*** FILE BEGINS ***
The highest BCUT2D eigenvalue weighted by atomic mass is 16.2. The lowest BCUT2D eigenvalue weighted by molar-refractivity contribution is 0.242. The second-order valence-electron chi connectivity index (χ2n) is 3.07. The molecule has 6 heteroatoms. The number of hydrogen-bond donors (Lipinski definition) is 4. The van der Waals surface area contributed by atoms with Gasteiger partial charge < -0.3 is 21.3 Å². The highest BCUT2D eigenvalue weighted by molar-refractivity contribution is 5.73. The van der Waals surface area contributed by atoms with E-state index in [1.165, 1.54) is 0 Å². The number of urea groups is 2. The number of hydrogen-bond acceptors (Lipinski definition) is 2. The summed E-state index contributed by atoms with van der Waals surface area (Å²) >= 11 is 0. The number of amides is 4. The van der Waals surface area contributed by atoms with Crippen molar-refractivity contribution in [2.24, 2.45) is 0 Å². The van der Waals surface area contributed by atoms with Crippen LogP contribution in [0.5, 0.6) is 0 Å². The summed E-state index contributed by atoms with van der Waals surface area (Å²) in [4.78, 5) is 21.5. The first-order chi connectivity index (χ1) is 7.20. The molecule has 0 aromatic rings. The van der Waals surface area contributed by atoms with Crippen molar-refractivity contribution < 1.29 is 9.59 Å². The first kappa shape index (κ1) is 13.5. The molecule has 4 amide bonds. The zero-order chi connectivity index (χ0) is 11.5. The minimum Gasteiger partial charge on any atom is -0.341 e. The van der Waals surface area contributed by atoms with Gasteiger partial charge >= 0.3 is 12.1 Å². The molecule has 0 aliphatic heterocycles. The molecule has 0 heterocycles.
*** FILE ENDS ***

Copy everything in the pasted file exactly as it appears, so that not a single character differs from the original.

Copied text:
The highest BCUT2D eigenvalue weighted by atomic mass is 16.2. The lowest BCUT2D eigenvalue weighted by molar-refractivity contribution is 0.242. The second-order valence-electron chi connectivity index (χ2n) is 3.07. The molecule has 6 heteroatoms. The number of hydrogen-bond donors (Lipinski definition) is 4. The van der Waals surface area contributed by atoms with Gasteiger partial charge < -0.3 is 21.3 Å². The highest BCUT2D eigenvalue weighted by molar-refractivity contribution is 5.73. The van der Waals surface area contributed by atoms with E-state index in [1.165, 1.54) is 0 Å². The number of urea groups is 2. The number of hydrogen-bond acceptors (Lipinski definition) is 2. The summed E-state index contributed by atoms with van der Waals surface area (Å²) >= 11 is 0. The number of amides is 4. The van der Waals surface area contributed by atoms with Crippen molar-refractivity contribution in [2.24, 2.45) is 0 Å². The van der Waals surface area contributed by atoms with Crippen LogP contribution in [0.5, 0.6) is 0 Å². The summed E-state index contributed by atoms with van der Waals surface area (Å²) in [4.78, 5) is 21.5. The first-order chi connectivity index (χ1) is 7.20. The molecule has 0 aromatic rings. The van der Waals surface area contributed by atoms with Crippen molar-refractivity contribution < 1.29 is 9.59 Å². The first kappa shape index (κ1) is 13.5. The molecule has 4 amide bonds. The zero-order chi connectivity index (χ0) is 11.5. The minimum Gasteiger partial charge on any atom is -0.341 e. The van der Waals surface area contributed by atoms with Gasteiger partial charge >= 0.3 is 12.1 Å². The molecule has 0 aliphatic heterocycles. The molecule has 0 heterocycles.